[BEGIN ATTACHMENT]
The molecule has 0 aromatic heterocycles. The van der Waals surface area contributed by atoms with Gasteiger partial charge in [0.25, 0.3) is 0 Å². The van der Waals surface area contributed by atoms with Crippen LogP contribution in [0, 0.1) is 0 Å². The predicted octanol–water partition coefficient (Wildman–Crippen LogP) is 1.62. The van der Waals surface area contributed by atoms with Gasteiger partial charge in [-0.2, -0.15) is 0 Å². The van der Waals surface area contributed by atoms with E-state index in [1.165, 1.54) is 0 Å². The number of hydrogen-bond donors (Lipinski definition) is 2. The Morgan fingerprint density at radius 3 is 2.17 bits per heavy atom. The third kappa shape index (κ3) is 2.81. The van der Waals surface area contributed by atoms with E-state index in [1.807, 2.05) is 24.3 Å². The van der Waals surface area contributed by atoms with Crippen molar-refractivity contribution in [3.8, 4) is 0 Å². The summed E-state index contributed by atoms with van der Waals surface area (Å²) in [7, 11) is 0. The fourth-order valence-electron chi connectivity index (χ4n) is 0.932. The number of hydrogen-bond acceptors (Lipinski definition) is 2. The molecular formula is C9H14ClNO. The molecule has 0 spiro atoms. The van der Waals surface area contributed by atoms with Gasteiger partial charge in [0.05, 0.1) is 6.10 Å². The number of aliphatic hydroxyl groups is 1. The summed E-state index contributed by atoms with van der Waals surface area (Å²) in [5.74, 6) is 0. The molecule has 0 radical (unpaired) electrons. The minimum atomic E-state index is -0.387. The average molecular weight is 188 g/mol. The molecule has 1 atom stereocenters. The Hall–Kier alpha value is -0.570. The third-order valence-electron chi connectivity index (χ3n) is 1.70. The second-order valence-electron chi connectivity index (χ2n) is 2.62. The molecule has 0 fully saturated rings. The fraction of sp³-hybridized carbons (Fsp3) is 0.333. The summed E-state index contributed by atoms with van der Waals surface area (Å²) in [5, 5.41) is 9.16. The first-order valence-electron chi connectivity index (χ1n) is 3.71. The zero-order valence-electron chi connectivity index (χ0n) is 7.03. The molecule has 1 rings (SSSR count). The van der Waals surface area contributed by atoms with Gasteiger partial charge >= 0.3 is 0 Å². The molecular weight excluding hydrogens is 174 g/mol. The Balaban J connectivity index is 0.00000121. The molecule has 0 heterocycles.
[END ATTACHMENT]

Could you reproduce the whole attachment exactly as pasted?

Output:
The molecule has 0 aromatic heterocycles. The van der Waals surface area contributed by atoms with Gasteiger partial charge in [0.25, 0.3) is 0 Å². The van der Waals surface area contributed by atoms with Crippen LogP contribution in [0, 0.1) is 0 Å². The predicted octanol–water partition coefficient (Wildman–Crippen LogP) is 1.62. The van der Waals surface area contributed by atoms with Gasteiger partial charge in [-0.2, -0.15) is 0 Å². The van der Waals surface area contributed by atoms with E-state index in [1.165, 1.54) is 0 Å². The number of hydrogen-bond donors (Lipinski definition) is 2. The Morgan fingerprint density at radius 3 is 2.17 bits per heavy atom. The third kappa shape index (κ3) is 2.81. The van der Waals surface area contributed by atoms with E-state index in [1.807, 2.05) is 24.3 Å². The van der Waals surface area contributed by atoms with Crippen molar-refractivity contribution in [3.8, 4) is 0 Å². The summed E-state index contributed by atoms with van der Waals surface area (Å²) in [7, 11) is 0. The fourth-order valence-electron chi connectivity index (χ4n) is 0.932. The number of hydrogen-bond acceptors (Lipinski definition) is 2. The molecular formula is C9H14ClNO. The molecule has 0 spiro atoms. The van der Waals surface area contributed by atoms with Gasteiger partial charge in [0.05, 0.1) is 6.10 Å². The number of aliphatic hydroxyl groups is 1. The summed E-state index contributed by atoms with van der Waals surface area (Å²) in [5.74, 6) is 0. The molecule has 0 radical (unpaired) electrons. The minimum atomic E-state index is -0.387. The average molecular weight is 188 g/mol. The molecule has 1 atom stereocenters. The Hall–Kier alpha value is -0.570. The third-order valence-electron chi connectivity index (χ3n) is 1.70. The second-order valence-electron chi connectivity index (χ2n) is 2.62. The molecule has 0 fully saturated rings. The fraction of sp³-hybridized carbons (Fsp3) is 0.333. The summed E-state index contributed by atoms with van der Waals surface area (Å²) in [5, 5.41) is 9.16. The first-order valence-electron chi connectivity index (χ1n) is 3.71. The zero-order valence-electron chi connectivity index (χ0n) is 7.03. The molecule has 1 rings (SSSR count). The van der Waals surface area contributed by atoms with Gasteiger partial charge >= 0.3 is 0 Å². The molecular weight excluding hydrogens is 174 g/mol. The Balaban J connectivity index is 0.00000121. The molecule has 0 heterocycles.